Camp Hill Cemetery
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The Camp Hill Cemetery.
|Location||Halifax, Nova Scotia|
|Owned by||Halifax Regional Municipality|
In 1844, Camp Hill replaced the city's first cemetery, the Old Burying Ground, which had been established almost 100 years earlier in 1749. Originally run by a private company, the cemetery is now owned and administered by the Halifax Regional Municipality.
As a cemetery in the provincial capital, Camp Hill became the final resting place for many of Nova Scotia's elite. Officials allowed for the burial of Black Canadians in a segregated section of the cemetery. Initially, the resting places of African-Canadian veterans of World War I, unlike other white Canadian veterans, were marked with only flat white stones. This situation has been rectified by the federal department of Veterans Affairs.
There are also 17 graves of Norwegian sailors, soldiers and merchant seamen in Camp Hill Cemetery who died in Nova Scotia during World War II. These men were at sea when Germany invaded Norway in 1940. The King and government of Norway ordered the more than 1,000 ships at sea to go to Allied ports.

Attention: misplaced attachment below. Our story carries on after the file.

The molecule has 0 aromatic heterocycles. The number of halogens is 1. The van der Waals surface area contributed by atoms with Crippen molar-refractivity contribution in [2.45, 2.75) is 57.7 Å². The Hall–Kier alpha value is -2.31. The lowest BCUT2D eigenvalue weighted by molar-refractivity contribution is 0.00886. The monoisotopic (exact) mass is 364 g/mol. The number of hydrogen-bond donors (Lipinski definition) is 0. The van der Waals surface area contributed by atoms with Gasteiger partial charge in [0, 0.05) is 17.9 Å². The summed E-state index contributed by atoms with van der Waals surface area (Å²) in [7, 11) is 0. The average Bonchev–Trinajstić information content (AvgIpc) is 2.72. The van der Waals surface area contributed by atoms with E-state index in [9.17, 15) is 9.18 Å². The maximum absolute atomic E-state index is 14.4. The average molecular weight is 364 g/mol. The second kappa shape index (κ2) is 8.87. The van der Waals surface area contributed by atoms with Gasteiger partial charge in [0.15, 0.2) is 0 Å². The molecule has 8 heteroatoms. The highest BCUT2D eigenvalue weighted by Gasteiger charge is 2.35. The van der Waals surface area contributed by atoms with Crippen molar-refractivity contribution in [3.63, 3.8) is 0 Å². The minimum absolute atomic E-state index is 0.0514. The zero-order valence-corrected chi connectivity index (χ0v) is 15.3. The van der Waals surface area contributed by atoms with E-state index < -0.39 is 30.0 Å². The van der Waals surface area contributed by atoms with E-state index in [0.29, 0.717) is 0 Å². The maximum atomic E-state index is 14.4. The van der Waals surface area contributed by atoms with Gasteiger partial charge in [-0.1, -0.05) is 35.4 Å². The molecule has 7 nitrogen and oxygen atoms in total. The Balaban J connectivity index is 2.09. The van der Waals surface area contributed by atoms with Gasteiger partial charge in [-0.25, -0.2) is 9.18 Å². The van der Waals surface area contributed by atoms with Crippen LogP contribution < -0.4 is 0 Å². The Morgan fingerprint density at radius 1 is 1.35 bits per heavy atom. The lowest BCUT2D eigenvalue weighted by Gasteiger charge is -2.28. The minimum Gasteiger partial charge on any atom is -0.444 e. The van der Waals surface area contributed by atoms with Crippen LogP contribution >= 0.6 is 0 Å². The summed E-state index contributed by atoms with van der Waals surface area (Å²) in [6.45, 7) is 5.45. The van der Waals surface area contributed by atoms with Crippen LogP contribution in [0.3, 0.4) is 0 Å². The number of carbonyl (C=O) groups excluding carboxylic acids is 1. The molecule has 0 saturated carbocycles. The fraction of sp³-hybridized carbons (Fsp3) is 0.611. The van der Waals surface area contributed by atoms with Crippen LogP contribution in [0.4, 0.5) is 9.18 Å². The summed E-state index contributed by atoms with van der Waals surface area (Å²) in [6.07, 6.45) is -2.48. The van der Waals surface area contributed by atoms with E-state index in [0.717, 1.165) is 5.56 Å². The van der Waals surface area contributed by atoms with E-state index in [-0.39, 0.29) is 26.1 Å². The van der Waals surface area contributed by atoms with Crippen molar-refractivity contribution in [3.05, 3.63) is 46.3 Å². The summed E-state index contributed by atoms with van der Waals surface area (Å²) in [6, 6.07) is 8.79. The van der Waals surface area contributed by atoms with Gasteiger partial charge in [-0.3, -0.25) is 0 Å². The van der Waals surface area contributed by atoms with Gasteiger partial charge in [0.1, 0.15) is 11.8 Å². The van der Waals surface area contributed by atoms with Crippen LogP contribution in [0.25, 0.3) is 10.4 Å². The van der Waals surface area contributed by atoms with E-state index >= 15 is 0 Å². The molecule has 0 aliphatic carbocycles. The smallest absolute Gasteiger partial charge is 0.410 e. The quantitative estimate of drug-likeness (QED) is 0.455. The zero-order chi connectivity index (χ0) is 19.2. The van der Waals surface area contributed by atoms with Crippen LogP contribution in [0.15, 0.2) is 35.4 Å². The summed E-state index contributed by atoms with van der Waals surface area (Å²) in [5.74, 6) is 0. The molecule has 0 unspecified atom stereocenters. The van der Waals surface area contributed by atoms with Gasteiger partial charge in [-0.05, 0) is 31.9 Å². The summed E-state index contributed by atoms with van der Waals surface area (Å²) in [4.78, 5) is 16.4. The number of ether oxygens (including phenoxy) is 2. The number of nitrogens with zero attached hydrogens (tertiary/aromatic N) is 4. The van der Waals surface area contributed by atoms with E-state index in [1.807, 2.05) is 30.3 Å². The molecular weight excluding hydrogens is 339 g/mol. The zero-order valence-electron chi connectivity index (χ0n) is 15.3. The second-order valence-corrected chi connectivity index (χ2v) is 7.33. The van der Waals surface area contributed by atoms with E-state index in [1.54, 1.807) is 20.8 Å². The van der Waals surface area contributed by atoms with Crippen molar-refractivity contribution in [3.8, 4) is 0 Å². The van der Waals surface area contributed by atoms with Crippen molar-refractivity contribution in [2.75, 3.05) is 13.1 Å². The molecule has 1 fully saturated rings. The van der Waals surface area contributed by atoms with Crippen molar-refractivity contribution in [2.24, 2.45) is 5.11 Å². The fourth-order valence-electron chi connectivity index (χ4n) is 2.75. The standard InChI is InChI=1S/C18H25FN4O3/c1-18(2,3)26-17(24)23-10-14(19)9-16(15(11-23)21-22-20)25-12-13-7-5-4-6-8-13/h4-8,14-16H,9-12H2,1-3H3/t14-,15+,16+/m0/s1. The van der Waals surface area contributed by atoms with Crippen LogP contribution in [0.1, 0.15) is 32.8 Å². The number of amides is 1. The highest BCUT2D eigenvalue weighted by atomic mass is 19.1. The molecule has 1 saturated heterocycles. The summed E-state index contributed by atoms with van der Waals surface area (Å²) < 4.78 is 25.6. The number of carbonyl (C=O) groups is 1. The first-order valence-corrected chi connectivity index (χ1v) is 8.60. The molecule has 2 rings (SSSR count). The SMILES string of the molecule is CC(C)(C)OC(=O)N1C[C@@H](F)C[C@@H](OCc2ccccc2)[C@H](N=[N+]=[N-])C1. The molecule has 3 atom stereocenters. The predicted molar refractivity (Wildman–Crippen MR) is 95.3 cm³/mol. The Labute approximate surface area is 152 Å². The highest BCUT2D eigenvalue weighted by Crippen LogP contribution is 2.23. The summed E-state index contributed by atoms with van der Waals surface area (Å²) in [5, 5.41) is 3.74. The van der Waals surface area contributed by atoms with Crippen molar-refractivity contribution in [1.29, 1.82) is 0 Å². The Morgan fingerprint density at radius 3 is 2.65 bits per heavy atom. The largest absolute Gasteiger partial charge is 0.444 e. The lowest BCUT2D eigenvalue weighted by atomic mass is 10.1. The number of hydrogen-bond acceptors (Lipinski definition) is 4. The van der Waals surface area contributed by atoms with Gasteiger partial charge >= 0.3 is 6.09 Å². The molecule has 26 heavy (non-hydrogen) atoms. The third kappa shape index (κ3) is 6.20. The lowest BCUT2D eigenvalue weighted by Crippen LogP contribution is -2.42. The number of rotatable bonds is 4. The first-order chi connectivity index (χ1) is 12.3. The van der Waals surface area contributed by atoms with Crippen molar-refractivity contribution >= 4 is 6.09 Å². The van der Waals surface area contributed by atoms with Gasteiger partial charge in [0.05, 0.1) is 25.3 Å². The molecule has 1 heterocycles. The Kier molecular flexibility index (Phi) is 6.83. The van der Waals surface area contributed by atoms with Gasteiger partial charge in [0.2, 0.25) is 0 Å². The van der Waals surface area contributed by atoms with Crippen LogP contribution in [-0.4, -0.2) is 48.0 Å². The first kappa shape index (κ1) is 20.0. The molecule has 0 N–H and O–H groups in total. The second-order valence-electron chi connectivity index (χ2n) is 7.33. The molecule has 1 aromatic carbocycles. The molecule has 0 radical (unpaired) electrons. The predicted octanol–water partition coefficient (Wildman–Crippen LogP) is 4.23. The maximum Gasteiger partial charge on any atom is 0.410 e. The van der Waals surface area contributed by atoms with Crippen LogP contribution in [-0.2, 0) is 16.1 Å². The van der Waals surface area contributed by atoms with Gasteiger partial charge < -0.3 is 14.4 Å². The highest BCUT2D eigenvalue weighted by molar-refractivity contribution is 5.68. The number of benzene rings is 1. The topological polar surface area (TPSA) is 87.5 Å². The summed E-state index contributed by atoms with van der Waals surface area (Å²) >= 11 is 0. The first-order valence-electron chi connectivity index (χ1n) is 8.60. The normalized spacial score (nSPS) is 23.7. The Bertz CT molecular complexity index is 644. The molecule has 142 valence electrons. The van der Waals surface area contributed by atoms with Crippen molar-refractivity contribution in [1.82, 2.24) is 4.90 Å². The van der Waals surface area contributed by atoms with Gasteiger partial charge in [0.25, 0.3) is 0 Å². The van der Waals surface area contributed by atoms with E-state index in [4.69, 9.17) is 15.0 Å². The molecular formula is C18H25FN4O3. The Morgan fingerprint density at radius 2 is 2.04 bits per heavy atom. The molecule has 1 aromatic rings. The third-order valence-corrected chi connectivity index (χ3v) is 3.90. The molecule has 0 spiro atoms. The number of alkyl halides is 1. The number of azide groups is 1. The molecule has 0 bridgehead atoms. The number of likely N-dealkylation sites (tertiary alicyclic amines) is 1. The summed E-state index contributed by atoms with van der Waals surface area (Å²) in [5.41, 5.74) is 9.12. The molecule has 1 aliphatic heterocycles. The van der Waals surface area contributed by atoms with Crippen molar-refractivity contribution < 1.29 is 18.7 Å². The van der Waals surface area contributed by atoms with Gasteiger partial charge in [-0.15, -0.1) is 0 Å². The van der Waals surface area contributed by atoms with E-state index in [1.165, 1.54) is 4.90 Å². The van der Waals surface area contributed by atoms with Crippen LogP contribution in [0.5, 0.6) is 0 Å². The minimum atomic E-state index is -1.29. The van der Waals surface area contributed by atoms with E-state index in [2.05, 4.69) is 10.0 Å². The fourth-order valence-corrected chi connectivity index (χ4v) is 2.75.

For many years the cemetery contained a traffic light. The traffic light for the intersection of Robie Street and Jubilee Road was located in the northwest corner of the cemetery, creating a popular boast that Halifax was the only city in the world with a traffic light in a cemetery. However, in 2008 the traffic light was moved outside the cemetery fence.
- Enos Collins (1774-1871), privateer, merchant, banker
- Viola Desmond (1914-1965), civil rights activist, beautician
- James De Mille (1833-1880), novelist, educator
- Abraham Pineo Gesner (1797-1864), inventor of kerosene; a primary founder of the petroleum industry
- Simon Hugh Holmes (1831-1919), lawyer, journalist, politician
- Joseph Howe (1804-1873), journalist, statesman
- Alexander Keith (1795-1873), brewer, politician
- Jonathan McCully (1809-1877), educator, statesman
- Peter Nordbeck (1789-1861), silversmith and jeweller
- Harry Piers (1870–1940), museum curator, historian
- William James Stairs (1819-1906), merchant, banker, politician
- William Machin Stairs (1789-1865), Bank founder, merchant, statesman
- Robert Stanfield (1914-2003), Premier of Nova Scotia, Federal Opposition Leader; one of Canada's most respected politicians
- William Valentine (1798-1849), painter
- John Taylor Wood (1830-1904), Civil War Confederate Naval Officer, grandson of President Zachary Taylor, nephew of Confederate President Jefferson Davis
- Sir William Young (1799-1887), politician, Premier of Nova Scotia
-  CWGC Cemetery Report.
- "Elimination of a Piece of Local Yore, The Coast, October 16, 2008
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